Based on our conversation thus far, what do you think I will like most about this job?
This is inspired by a question I saw from Lavie Margolin. It’s a test of how well the hiring manager has “read” you. And by using the word will it’s also a subtle way to prompt the hiring manager to envision you in the position. An optional flip of this is:
And what do you think I will like least about this job?
No job is 100% fantastic all the time, and this is a good way to probe how the boss – and possibly co-workers – views the lesser aspects of the job, in particular in light of their understanding of you. Forewarned is forearmed. The advantage to this question is the opportunity to glean a clue about how they see you and the job, and the possible mismatches in their vision of how you might fit. The danger in asking this is that it brings dislike and your candidacy to mind in the same time frame, something to avoid and which I discussed here (thanks to Neil Patrick of 40pluscareerguru for republishing that essay).
In one sentence, can you tell me the top thing you’d want me to accomplish in the first six months?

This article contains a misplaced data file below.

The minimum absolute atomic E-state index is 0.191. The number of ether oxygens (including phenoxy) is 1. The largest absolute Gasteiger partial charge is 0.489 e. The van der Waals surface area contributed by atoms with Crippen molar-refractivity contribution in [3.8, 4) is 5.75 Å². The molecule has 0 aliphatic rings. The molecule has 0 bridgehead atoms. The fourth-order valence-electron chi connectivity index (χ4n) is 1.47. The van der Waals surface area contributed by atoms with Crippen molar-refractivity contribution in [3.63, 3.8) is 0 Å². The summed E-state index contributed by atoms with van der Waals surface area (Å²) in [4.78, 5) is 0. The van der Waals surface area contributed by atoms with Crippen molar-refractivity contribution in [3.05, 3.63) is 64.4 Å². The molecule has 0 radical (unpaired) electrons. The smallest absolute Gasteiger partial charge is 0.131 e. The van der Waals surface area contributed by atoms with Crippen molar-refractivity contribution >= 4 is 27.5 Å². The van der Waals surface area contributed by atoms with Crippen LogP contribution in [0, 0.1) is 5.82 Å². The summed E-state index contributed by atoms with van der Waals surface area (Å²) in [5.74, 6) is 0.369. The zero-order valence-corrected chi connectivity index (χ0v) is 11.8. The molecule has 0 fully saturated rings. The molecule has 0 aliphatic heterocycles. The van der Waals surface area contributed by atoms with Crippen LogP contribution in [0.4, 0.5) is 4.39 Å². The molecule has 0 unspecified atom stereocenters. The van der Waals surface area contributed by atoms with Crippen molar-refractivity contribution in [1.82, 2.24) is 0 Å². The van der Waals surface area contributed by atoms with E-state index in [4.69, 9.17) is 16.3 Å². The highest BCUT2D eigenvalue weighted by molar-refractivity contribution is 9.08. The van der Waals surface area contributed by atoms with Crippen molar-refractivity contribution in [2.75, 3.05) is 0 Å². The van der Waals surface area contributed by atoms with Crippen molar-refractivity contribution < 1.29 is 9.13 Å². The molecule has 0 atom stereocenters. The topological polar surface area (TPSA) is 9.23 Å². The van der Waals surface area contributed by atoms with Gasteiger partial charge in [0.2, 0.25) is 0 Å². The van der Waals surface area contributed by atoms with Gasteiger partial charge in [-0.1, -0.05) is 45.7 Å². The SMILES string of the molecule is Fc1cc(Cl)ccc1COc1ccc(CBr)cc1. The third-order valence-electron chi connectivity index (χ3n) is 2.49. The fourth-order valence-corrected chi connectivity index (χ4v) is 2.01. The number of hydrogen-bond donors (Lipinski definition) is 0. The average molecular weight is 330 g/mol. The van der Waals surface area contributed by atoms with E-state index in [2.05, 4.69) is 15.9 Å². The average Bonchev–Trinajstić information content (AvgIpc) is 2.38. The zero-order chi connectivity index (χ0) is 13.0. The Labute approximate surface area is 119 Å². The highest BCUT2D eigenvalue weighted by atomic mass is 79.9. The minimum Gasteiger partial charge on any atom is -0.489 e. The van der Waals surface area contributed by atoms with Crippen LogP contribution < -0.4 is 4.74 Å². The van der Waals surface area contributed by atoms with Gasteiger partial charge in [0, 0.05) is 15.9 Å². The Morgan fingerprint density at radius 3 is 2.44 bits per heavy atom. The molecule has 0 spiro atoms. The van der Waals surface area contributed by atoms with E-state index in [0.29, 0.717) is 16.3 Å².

This is a different take on the standard question “What would you expect me to accomplish in six months?”. It requires the hiring manager to focus on and articulate what is truly important to them. If you can squeeze this into the conversation early on, it will tell you how to target your conversation focus in a SPARTACUS approach (again, thanks Neil).
What were the characteristics of the best hire you’ve ever made?
Another way to “get inside” the head of the hiring manager to understand what they value in a person. If asked early in a conversation, you can use this to subtly highlight things that will draw an analogy between you and that “best hire”. Note, however, you should not ask the reverse one – once you bring negative traits to mind in the context of hiring, you run a strong risk of the hiring manager starting to try to pin those on you (even just unconsciously).
What do you like most about managing this group? (And the obvious reverse, what do you like least about managing this group?)
This can give some good insights into the group’s dynamics, and how the boss views their role as supervisor, coordinator, and leader.
What’s the most fun you’ve had at work in the last month?
This is for both hiring managers and co-workers. Work is not always fun – that’s why it’s called work. But if a person has to really, really stop and think about the last time they enjoyed their job, that’s a warning sign. And if the hiring manager also has to really scrape through their memory for the last time they enjoyed their job, that’s a huge red flag that they’re not happy – and you know what rolls downhill.
© 2015, David Hunt, PE